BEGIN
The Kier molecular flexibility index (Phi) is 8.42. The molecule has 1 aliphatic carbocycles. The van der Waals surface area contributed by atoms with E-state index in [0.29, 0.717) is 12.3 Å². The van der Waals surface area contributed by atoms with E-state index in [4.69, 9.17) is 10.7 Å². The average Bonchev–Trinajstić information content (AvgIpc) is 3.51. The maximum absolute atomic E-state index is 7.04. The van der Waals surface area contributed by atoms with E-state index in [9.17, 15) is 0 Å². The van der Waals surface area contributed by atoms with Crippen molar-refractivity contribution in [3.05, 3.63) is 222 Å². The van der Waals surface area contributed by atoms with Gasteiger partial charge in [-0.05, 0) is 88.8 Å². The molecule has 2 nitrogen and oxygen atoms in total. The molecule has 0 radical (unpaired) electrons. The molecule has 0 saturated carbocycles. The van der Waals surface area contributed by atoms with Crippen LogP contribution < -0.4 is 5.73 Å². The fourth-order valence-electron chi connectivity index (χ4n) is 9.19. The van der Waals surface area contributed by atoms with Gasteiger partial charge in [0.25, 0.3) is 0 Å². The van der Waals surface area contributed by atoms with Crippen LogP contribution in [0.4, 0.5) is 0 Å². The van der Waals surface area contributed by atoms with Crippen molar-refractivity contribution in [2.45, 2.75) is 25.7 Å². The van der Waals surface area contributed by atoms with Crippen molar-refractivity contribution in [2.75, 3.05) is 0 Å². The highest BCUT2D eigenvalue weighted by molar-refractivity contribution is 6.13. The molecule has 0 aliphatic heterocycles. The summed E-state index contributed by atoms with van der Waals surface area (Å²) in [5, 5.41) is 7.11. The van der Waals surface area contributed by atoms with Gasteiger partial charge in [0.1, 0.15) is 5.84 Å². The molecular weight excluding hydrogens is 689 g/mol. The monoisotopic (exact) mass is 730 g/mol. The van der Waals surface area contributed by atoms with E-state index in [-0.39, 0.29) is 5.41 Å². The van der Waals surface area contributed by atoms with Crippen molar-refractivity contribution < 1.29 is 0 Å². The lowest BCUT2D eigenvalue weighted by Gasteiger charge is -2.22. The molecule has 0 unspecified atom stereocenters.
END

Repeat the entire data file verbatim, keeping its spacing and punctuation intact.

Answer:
The Kier molecular flexibility index (Phi) is 8.42. The molecule has 1 aliphatic carbocycles. The van der Waals surface area contributed by atoms with E-state index in [0.29, 0.717) is 12.3 Å². The van der Waals surface area contributed by atoms with E-state index in [4.69, 9.17) is 10.7 Å². The average Bonchev–Trinajstić information content (AvgIpc) is 3.51. The maximum absolute atomic E-state index is 7.04. The van der Waals surface area contributed by atoms with E-state index in [9.17, 15) is 0 Å². The van der Waals surface area contributed by atoms with Crippen molar-refractivity contribution in [3.05, 3.63) is 222 Å². The van der Waals surface area contributed by atoms with Gasteiger partial charge in [-0.05, 0) is 88.8 Å². The molecule has 2 nitrogen and oxygen atoms in total. The molecule has 0 radical (unpaired) electrons. The molecule has 0 saturated carbocycles. The van der Waals surface area contributed by atoms with Crippen LogP contribution < -0.4 is 5.73 Å². The fourth-order valence-electron chi connectivity index (χ4n) is 9.19. The van der Waals surface area contributed by atoms with Gasteiger partial charge in [0.25, 0.3) is 0 Å². The van der Waals surface area contributed by atoms with Crippen LogP contribution in [0.4, 0.5) is 0 Å². The van der Waals surface area contributed by atoms with Crippen molar-refractivity contribution in [2.45, 2.75) is 25.7 Å². The van der Waals surface area contributed by atoms with Crippen molar-refractivity contribution in [2.75, 3.05) is 0 Å². The highest BCUT2D eigenvalue weighted by molar-refractivity contribution is 6.13. The molecule has 0 aliphatic heterocycles. The summed E-state index contributed by atoms with van der Waals surface area (Å²) in [5, 5.41) is 7.11. The van der Waals surface area contributed by atoms with Gasteiger partial charge in [0.1, 0.15) is 5.84 Å². The molecular weight excluding hydrogens is 689 g/mol. The monoisotopic (exact) mass is 730 g/mol. The van der Waals surface area contributed by atoms with E-state index in [-0.39, 0.29) is 5.41 Å². The van der Waals surface area contributed by atoms with Crippen molar-refractivity contribution < 1.29 is 0 Å². The lowest BCUT2D eigenvalue weighted by Gasteiger charge is -2.22. The molecule has 0 unspecified atom stereocenters.